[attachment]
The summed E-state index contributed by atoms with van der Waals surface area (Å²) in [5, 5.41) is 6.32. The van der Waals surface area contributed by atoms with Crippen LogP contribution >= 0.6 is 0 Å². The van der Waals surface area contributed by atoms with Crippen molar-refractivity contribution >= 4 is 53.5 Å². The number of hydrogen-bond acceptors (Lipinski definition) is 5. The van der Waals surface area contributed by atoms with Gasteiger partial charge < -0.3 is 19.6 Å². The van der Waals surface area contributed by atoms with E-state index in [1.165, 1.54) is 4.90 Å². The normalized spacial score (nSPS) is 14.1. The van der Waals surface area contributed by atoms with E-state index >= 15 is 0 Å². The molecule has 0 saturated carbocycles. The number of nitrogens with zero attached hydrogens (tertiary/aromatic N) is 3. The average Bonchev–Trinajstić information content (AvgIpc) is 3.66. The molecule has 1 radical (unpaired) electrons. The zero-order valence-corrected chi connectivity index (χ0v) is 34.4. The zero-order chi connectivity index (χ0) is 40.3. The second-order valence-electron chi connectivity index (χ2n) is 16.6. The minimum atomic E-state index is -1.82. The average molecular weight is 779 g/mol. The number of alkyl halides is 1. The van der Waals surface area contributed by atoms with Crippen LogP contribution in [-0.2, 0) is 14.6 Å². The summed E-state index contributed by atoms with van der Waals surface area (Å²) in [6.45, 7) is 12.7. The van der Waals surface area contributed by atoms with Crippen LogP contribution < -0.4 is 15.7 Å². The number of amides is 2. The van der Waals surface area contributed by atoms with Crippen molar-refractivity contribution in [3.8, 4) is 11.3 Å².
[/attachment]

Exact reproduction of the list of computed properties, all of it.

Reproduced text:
The summed E-state index contributed by atoms with van der Waals surface area (Å²) in [5, 5.41) is 6.32. The van der Waals surface area contributed by atoms with Crippen LogP contribution >= 0.6 is 0 Å². The van der Waals surface area contributed by atoms with Crippen molar-refractivity contribution >= 4 is 53.5 Å². The number of hydrogen-bond acceptors (Lipinski definition) is 5. The van der Waals surface area contributed by atoms with Gasteiger partial charge < -0.3 is 19.6 Å². The van der Waals surface area contributed by atoms with E-state index in [1.165, 1.54) is 4.90 Å². The normalized spacial score (nSPS) is 14.1. The van der Waals surface area contributed by atoms with E-state index >= 15 is 0 Å². The molecule has 0 saturated carbocycles. The number of nitrogens with zero attached hydrogens (tertiary/aromatic N) is 3. The average Bonchev–Trinajstić information content (AvgIpc) is 3.66. The molecule has 1 radical (unpaired) electrons. The zero-order valence-corrected chi connectivity index (χ0v) is 34.4. The zero-order chi connectivity index (χ0) is 40.3. The second-order valence-electron chi connectivity index (χ2n) is 16.6. The minimum atomic E-state index is -1.82. The average molecular weight is 779 g/mol. The number of alkyl halides is 1. The van der Waals surface area contributed by atoms with Crippen LogP contribution in [-0.2, 0) is 14.6 Å². The summed E-state index contributed by atoms with van der Waals surface area (Å²) in [6.45, 7) is 12.7. The van der Waals surface area contributed by atoms with Crippen LogP contribution < -0.4 is 15.7 Å². The number of amides is 2. The van der Waals surface area contributed by atoms with Crippen molar-refractivity contribution in [3.8, 4) is 11.3 Å².